Consumers may request one free copy of their credit report annually by contacting the major credit bureaus through AnnualCreditReport.com. Take this step and see where you stand. Then take the following measures to boost your credit score before you shop for a mortgage:

  • Close any accounts that are open and have no balance. Lenders don’t like to see open lines of credit.
  • Pay off as much debt as you can ahead of time. Once accounts are paid off, close the account. The amount of your loan will be determined, in part, by how much debt you’re carrying, as well as the amount of your monthly payments. Lowering this number ahead of time puts you ahead of the game.
  • Dispute anything on your credit report that looks suspicious. It’s not uncommon to find errors on a credit report, and they often take some time to resolve. Start this process as soon as you notice something out of line.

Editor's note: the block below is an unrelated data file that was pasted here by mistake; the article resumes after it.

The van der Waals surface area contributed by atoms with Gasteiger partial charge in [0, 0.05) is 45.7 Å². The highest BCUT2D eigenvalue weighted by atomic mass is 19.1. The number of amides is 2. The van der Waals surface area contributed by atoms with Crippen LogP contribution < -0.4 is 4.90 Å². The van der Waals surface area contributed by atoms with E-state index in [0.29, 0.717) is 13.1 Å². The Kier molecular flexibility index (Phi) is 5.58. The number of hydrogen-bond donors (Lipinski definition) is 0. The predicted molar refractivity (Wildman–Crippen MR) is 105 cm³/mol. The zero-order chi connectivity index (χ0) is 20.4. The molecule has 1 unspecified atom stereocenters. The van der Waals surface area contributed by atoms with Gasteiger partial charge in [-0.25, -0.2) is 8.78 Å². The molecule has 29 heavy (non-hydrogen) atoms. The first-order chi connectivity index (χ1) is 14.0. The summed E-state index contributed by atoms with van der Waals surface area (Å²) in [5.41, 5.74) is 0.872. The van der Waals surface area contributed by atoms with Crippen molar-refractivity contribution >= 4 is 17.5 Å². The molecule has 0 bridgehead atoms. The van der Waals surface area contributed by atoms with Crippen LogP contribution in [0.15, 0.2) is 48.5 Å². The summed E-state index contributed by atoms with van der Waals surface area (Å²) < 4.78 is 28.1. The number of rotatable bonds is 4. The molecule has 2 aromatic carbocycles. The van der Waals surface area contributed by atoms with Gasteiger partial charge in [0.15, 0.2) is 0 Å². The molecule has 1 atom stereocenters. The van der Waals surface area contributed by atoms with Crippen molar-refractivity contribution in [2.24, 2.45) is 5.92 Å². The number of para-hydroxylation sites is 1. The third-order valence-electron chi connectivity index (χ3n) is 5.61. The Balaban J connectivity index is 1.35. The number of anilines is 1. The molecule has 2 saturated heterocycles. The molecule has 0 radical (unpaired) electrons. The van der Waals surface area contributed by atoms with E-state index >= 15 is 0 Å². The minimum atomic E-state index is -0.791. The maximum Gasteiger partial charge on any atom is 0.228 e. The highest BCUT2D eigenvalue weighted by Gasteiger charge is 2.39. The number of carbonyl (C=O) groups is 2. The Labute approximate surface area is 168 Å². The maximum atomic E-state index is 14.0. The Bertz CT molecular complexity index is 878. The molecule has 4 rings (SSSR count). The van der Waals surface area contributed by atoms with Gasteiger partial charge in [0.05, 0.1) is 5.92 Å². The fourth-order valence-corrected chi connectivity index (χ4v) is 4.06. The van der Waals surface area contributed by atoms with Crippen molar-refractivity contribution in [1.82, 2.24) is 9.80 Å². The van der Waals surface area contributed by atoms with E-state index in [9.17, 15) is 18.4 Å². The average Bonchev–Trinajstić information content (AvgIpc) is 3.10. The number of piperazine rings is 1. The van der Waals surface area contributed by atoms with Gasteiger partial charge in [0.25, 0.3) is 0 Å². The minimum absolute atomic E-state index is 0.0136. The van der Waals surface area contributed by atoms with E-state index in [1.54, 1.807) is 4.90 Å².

Mistake #3. Opening a new credit account. If you’re getting ready to buy a home, this is not the time to open a new line of credit. A new credit application on your credit report is a red flag for any lender. Save the furniture shopping for after the sale has closed.

Mistake #4. Changing jobs. Don’t change jobs right before you purchase a home, no matter how lucrative the new position is. Lenders will want some assurance of consistent income and trying to establish yourself in a new job rocks the boat. Most banks and mortgage companies need proof of at least two years of stable, consistent income. If you’re unhappy where you work, stick it out until after you’ve purchased your home. Then make the switch.